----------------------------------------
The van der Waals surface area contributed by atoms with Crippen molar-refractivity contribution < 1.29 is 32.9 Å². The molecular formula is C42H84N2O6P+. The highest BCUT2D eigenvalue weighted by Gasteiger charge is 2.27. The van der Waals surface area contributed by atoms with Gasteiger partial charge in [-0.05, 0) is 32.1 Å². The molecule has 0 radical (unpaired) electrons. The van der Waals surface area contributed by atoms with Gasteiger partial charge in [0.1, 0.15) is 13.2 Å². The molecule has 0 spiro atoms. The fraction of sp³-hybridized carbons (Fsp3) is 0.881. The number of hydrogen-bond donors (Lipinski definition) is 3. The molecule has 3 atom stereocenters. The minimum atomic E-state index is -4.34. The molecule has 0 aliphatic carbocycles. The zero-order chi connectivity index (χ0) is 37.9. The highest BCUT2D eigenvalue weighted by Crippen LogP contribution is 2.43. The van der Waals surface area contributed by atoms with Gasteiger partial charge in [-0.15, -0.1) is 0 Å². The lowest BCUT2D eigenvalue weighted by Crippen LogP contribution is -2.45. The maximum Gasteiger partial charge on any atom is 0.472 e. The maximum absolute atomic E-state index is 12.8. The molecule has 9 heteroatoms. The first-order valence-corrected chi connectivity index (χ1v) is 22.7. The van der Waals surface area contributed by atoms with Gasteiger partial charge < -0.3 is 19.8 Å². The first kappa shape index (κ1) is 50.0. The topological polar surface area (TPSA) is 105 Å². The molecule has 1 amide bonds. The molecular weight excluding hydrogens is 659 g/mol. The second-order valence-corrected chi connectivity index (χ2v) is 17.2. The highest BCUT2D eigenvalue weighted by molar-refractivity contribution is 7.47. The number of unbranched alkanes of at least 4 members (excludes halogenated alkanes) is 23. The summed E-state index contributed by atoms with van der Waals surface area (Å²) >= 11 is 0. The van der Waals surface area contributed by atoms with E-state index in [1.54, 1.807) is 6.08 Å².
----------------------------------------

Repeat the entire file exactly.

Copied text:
The van der Waals surface area contributed by atoms with Crippen molar-refractivity contribution < 1.29 is 32.9 Å². The molecular formula is C42H84N2O6P+. The highest BCUT2D eigenvalue weighted by Gasteiger charge is 2.27. The van der Waals surface area contributed by atoms with Gasteiger partial charge in [-0.05, 0) is 32.1 Å². The molecule has 0 radical (unpaired) electrons. The van der Waals surface area contributed by atoms with Gasteiger partial charge in [0.1, 0.15) is 13.2 Å². The molecule has 0 spiro atoms. The fraction of sp³-hybridized carbons (Fsp3) is 0.881. The number of hydrogen-bond donors (Lipinski definition) is 3. The molecule has 3 atom stereocenters. The minimum atomic E-state index is -4.34. The molecule has 0 aliphatic carbocycles. The zero-order chi connectivity index (χ0) is 37.9. The highest BCUT2D eigenvalue weighted by Crippen LogP contribution is 2.43. The van der Waals surface area contributed by atoms with Gasteiger partial charge in [-0.15, -0.1) is 0 Å². The lowest BCUT2D eigenvalue weighted by Crippen LogP contribution is -2.45. The maximum Gasteiger partial charge on any atom is 0.472 e. The maximum absolute atomic E-state index is 12.8. The molecule has 9 heteroatoms. The first-order valence-corrected chi connectivity index (χ1v) is 22.7. The van der Waals surface area contributed by atoms with Gasteiger partial charge < -0.3 is 19.8 Å². The first kappa shape index (κ1) is 50.0. The topological polar surface area (TPSA) is 105 Å². The molecule has 1 amide bonds. The molecular weight excluding hydrogens is 659 g/mol. The second-order valence-corrected chi connectivity index (χ2v) is 17.2. The highest BCUT2D eigenvalue weighted by molar-refractivity contribution is 7.47. The number of unbranched alkanes of at least 4 members (excludes halogenated alkanes) is 23. The summed E-state index contributed by atoms with van der Waals surface area (Å²) >= 11 is 0. The van der Waals surface area contributed by atoms with E-state index in [1.54, 1.807) is 6.08 Å².